Current issues of ACP Journal Club are published in Annals of Internal Medicine


Continuous positive airway pressure reduced the need for mechanical ventilation for cardiogenic pulmonary edema

ACP J Club. 1992 May-June;116:66. doi:10.7326/ACPJC-1992-116-3-066

Source Citation

Bersten AD, Holt AW, Vedig AE, Skowronski GA, Baggoley CJ. Treatment of severe cardiogenic pulmonary edema with continuous positive airway pressure delivered by face mask. N Engl J Med. 1991 Dec 26;325:1825-30.



To determine whether continuous positive airway pressure (CPAP) reduces the need for mechanical ventilation in patients with respiratory failure caused by severe cardiogenic pulmonary edema.


Randomized controlled trial.


A hospital in Australia.


Inclusion criteria were cardiogenic pulmonary edema with respiratory distress and either arterial oxygen tension (PaO2) < 70 mm Hg or carbon dioxide tension (PaO2) > 45 mm Hg while receiving oxygen, 8 L/min, by face mask. Exclusion criteria were a diagnosis of myocardial infarction with shock, systolic blood pressure < 90 mm Hg, severe stenotic valvular disease, and previous chronic airflow obstruction with known CO2 retention. Patients in the 2 groups were similar for demographic characteristics, blood gases, vital signs, and APACHE II scores.


Patients received O2 either alone(n = 20) or with CPAP (n = 19). The minimal inspired O2 concentration was 60% and was increased to maintain O2 saturation above 95%. Before study entry, patients were managed using pre-established guidelines; after entry, supplemental therapy was unrestricted.

Main outcome measures

Intubation and mechanical ventilation were done either at the discretion of the attending physician or for clinical or gas exchange deterioration (either a decrease in PaO2 to < 70 mm Hg with 100% PaO2 provided by mask or an increase in PaO2 to > 55 mm Hg). Blood gases, vital signs, and arterial lactate level were measured at study entry and 0.5, 1, 3, and 24 hours after.

Main results

No patients receiving O2 with CPAP and 7 patients (35%) receiving O2 alone were intubated and ventilated (P < 0.005). {This absolute risk reduction of 35% means that 3 patients would need to receive CPAP (rather than O2) to prevent 1 additional patient from being ventilated; the relative risk reduction was 100%.}* Mean duration of CPAP was 9.3 (SD 4.9) hours. The length of stay in the intensive care unit was shorter for patients receiving O2 with CPAP (1.2 [SD 0.4] d vs 2.7 [SD 2.0] d; P = 0.006). After 30 minutes patients receiving O2 with CPAP had greater decreases in respiratory rate and PaO2, and greater increases in arterial pH and in the ratio of PaO2 to the fraction of inspired O2 (FIO2) (all P ≤ 0.01).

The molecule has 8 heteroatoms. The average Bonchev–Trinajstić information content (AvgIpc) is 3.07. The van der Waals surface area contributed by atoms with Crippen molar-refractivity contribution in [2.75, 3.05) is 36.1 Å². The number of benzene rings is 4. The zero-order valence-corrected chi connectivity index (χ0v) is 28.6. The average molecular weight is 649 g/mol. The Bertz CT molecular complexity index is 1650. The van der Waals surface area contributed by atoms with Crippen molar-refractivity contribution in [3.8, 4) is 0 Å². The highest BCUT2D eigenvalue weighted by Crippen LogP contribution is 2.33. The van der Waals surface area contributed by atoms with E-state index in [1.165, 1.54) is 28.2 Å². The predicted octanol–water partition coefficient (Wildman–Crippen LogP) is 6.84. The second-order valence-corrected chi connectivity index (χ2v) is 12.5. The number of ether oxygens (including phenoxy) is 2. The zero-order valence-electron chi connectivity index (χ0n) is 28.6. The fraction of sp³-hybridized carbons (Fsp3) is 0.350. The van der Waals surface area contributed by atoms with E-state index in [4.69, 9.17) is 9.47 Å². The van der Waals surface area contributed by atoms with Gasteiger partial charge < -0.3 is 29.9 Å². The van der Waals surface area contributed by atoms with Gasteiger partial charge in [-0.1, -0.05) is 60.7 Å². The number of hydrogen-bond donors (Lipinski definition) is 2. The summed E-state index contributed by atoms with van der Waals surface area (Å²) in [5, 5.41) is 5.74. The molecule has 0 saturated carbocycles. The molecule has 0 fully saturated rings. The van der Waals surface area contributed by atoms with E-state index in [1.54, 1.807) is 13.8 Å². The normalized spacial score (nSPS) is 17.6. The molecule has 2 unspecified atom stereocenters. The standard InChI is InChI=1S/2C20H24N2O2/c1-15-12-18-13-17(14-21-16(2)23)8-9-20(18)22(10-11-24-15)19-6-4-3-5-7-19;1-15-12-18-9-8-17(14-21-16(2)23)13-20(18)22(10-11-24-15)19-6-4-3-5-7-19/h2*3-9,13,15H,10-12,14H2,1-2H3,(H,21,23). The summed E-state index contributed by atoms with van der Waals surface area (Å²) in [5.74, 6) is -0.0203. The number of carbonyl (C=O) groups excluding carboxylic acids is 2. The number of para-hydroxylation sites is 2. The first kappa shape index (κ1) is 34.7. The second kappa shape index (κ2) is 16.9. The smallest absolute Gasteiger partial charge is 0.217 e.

Continuous positive airway pressure with O2 in patients with respiratory failure caused by severe cardiogenic pulmonary edema reduced the need for mechanical ventilation compared with O2 alone.

Source of funding: Not stated.

Address for article reprint: Dr. A.D. Bersten, Intensive Care Unit, Flinders Medical Centre, Bedford Park, South Australia 5042, Australia.

*Numbers calculated from data in article.


CPAP has become a widely accepted treatment in respiratory medicine for obstructive sleep apnea (OSA). With this study, Bersten and colleagues add evidence for the emerging role of CPAP in the treatment of acute pulmonary edema. Earlier work by Vaisanen and Rasanen showed a reduction of respiratory rate with CPAP, but no effect on PaO2 or PaCO2 (1). In the current study, however, significant improvement was seen in the respiratory rate as well as PaCO2, pH, and the PaO2 to FIO2 ratio within the critical first hour of treatment.

This study shows that early implementation of CPAP can decrease both the need for intubation as well as length of stay in the intensive care unit (ICU) for a patient who develops acute pulmonary edema. Future studies should examine whether nasal CPAP affords the same benefit as mask CPAP in the treatment of acute pulmonary edema. The benefits of long-term nasal CPAP on left ventricular function in patients with OSA and congestive heart failure have been shown (2). Nasal CPAP reduces the risk of aspiration, is usually more acceptable to patients than mask CPAP (less claustrophobia, greater comfort), and allows immediate access to the airway should emergent intubation be necessary.

I hope that CPAP will prove to be useful in managing patients with other mechanisms of acute respiratory failure. Perhaps immunocompromised patients, who represent a growing segment of ICU admissions, could then avoid the excess morbidity and mortality (largely from nosocomial infections) associated with intubation and ventilation.

David Daniel, MD
Stanford University Medical CenterStanford, California, USA

David Daniel, MD
Stanford University Medical Center
Stanford, California, USA


1. Vaisanen IT, Rasanen J. Continuous positive airway pressure and supplemental oxygen in the treatment of cardiogenic pulmonary edema. Chest. 1987;92:481-5.

2. Bradley TD, Takasaki Y, Orr D, et al. Sleep apnea in patients with left ventricular dysfunction: beneficial effects of nasal CPAP. Prog Clin Biol Res. 1990;345:363-8.